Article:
On July 2, 2000, about 1200 mountain daylight time, a Cessna U206B, N3488L, registered to and operated by the pilot as a 14 CFR Part 91 personal flight, nosed over during the landing roll at Johnson Creek, Yellow Pine, Idaho. Visual meteorological conditions prevailed at the time and no flight plan was filed. The airplane was substantially damaged and the commercial pilot and his three passengers were not injured. The flight had departed from McCall, Idaho, about 20 minutes prior to the accident. Use your browsers 'back' function to return to synopsisReturn to Query Page
During a telephone interview and subsequent written statement, the pilot reported that he flew the normal traffic pattern for the soft field landing technique on runway 17. The airplane touched down on the main landing gear, and immediately after the nose wheel touched down, grass and dirt started to come over the windshield and the airplane rapidly decelerated, subsequently nosing over.
A deputy from the Valley County Sheriff's Department responded to the accident site and diagramed the location of where parts were found on the airstrip that separated from the aircraft. The deputy also noted ground disturbances leading up to the inverted aircraft. (see attached Sheriff's report)
The deputy noted finding a 3/8-inch nylon nut, an axle bolt with end cups, and the nose wheel fork on the airstrip north of the main wreckage. The nose wheel also separated from the nose wheel yoke, however, the deputy did not make note of its location.
Maintenance records indicate that on February 27, 1991, a PA32 nose fork, s/n 594, was installed in accordance with Cessna Service and Parts Manual. A receipt indicated that the "PA32-206L Nose Fork, serial number 594" was purchased from Airglas Engineering Company, Anchorage, AK, by AeroWest Inc., of Troutdale, Oregon, on September 18, 1990. This installation was accomplished prior to the current owner's purchase of the aircraft. The most recent annual inspection accomplished under the current pilot's ownership was completed on July 8, 1999. On September 15, 1999, a logbook entry indicated that a new nose wheel tire and tube were installed approximately 98 hours prior to the accident by the same mechanic who signed off the July 1999, annual inspection. (see Maintenance Information attachment)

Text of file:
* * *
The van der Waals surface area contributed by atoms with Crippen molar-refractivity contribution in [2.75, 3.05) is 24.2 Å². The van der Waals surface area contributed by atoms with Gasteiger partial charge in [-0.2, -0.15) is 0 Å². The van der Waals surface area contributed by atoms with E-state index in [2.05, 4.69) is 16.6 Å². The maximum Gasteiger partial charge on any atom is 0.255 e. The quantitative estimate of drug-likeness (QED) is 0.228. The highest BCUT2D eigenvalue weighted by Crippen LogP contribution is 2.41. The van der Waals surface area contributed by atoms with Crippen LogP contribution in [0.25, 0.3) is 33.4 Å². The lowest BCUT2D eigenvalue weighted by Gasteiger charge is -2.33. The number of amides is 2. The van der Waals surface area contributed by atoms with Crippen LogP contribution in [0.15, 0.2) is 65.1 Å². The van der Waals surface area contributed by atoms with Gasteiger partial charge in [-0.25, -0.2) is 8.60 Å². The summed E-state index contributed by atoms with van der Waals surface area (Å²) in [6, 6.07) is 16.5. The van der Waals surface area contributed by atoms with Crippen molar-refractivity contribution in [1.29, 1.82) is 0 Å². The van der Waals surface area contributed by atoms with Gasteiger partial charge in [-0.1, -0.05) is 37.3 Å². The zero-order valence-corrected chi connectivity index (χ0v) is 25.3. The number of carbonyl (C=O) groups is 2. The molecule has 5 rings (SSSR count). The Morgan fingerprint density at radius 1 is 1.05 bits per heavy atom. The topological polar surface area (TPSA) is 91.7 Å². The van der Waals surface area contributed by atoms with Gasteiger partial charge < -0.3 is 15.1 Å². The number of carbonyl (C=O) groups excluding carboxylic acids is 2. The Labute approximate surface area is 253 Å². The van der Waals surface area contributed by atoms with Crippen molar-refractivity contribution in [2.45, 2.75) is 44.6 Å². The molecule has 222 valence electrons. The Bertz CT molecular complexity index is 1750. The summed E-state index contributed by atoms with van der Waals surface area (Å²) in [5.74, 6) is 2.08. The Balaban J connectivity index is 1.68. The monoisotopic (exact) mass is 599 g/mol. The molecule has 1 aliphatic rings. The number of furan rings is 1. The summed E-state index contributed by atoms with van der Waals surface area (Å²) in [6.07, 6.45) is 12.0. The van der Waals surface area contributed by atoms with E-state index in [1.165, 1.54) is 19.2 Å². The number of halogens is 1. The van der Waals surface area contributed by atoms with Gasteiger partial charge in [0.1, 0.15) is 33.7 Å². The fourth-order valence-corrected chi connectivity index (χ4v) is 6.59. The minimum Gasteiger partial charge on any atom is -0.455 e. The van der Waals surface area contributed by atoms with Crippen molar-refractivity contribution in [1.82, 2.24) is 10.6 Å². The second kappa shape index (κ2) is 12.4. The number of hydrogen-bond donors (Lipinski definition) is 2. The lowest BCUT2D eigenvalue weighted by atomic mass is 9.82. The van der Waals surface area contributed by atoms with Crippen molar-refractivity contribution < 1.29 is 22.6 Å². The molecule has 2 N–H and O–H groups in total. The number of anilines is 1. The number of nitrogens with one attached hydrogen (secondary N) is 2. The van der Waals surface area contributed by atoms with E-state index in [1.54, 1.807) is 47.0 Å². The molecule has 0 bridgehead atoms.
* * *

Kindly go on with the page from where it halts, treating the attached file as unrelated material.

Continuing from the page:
The Cessna Accessory Kit nose wheel and main wheel conversion applicable to this aircraft, (see Cessna Gear and Tire Installation attachment) indicated that an AN5-55 axel bolt (5 5/8 inches long, and 5/16 inch in diameter) be used with an AN310-5 castle nut and cotter pin. The parts that were recovered at the accident site indicate that the aircraft was equipped with an axel bolt that was not drilled for a castle nut and cotter key configuration. A representative for the Cessna Aircraft Company reported that there is no Cessna approved axle bolt installation without the cotter key configuration.
The NTSB Investigator-in-charge contacted a representative from Piper Aircraft to request parts information for the applicable nose gear strut assembly on a Piper PA-32. The parts catalog (see Piper Nose Gear Strut Assembly attachment) indicated use of an AN6-76A axle bolt and secured with an MS20365-624C Nut.
Measurements taken of the axle bolt recovered at the accident site indicated that the bolt was 7 3/4 inches long, and 3/8 inch in diameter. These dimensions match the specifications for an AN6-76A bolt.
The bolt and nut were sent to the National Transportation Safety Board Materials Laboratory in Washington DC, for further inspection of the locking tightness of the nut. The specialist reported that, "The thread on both the bolt and nut showed no evidence of excessive loading or stripping. Detailed examination of the threads from the bolt revealed the presence of minor wear on the pressure flanks of all the threads, with the exception of one or two threads adjacent to the unthreaded bolt shank. Wear was also noted on the non-pressure flanks of about half of the threads (those closer to the end of the bolt.)" The specialist further stated that, "Detailed examination of the threads of the lock nut revealed the presence of minor wear on the pressure flanks along the entire length of the nut, indicating that the nut had been threaded completely onto a bolt at some time." "Wear was also noted on the non-pressure flanks in the deformed area associated with the locking cuts."